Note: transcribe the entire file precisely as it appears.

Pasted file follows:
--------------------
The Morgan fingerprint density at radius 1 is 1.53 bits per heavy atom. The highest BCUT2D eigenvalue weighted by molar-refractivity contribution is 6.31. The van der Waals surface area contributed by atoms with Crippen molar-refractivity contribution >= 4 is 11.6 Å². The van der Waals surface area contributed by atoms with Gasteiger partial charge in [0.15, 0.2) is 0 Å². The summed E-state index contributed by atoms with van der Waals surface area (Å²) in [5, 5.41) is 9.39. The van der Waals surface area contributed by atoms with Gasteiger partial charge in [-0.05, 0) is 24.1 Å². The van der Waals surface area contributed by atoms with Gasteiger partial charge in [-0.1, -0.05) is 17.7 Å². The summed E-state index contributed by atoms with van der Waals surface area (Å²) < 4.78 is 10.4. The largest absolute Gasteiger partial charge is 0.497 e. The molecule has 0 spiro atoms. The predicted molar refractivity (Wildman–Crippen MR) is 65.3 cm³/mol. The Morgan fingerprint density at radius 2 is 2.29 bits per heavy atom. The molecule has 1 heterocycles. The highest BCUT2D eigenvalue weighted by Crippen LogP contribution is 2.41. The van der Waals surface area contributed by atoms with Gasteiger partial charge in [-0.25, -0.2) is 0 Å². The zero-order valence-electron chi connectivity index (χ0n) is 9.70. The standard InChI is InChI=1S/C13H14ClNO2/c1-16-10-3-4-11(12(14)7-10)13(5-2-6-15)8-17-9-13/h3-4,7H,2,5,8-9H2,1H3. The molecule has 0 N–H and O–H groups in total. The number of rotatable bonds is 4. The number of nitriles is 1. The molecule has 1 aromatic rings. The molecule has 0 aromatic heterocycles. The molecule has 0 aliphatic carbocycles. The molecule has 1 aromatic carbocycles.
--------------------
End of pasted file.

The Morgan fingerprint density at radius 1 is 1.53 bits per heavy atom. The highest BCUT2D eigenvalue weighted by molar-refractivity contribution is 6.31. The van der Waals surface area contributed by atoms with Crippen molar-refractivity contribution >= 4 is 11.6 Å². The van der Waals surface area contributed by atoms with Gasteiger partial charge in [0.15, 0.2) is 0 Å². The summed E-state index contributed by atoms with van der Waals surface area (Å²) in [5, 5.41) is 9.39. The van der Waals surface area contributed by atoms with Gasteiger partial charge in [-0.05, 0) is 24.1 Å². The van der Waals surface area contributed by atoms with Gasteiger partial charge in [-0.1, -0.05) is 17.7 Å². The summed E-state index contributed by atoms with van der Waals surface area (Å²) < 4.78 is 10.4. The largest absolute Gasteiger partial charge is 0.497 e. The molecule has 0 spiro atoms. The predicted molar refractivity (Wildman–Crippen MR) is 65.3 cm³/mol. The Morgan fingerprint density at radius 2 is 2.29 bits per heavy atom. The molecule has 1 heterocycles. The highest BCUT2D eigenvalue weighted by Crippen LogP contribution is 2.41. The van der Waals surface area contributed by atoms with Gasteiger partial charge in [-0.25, -0.2) is 0 Å². The zero-order valence-electron chi connectivity index (χ0n) is 9.70. The standard InChI is InChI=1S/C13H14ClNO2/c1-16-10-3-4-11(12(14)7-10)13(5-2-6-15)8-17-9-13/h3-4,7H,2,5,8-9H2,1H3. The molecule has 0 N–H and O–H groups in total. The number of rotatable bonds is 4. The number of nitriles is 1. The molecule has 1 aromatic rings. The molecule has 0 aromatic heterocycles. The molecule has 0 aliphatic carbocycles. The molecule has 1 aromatic carbocycles.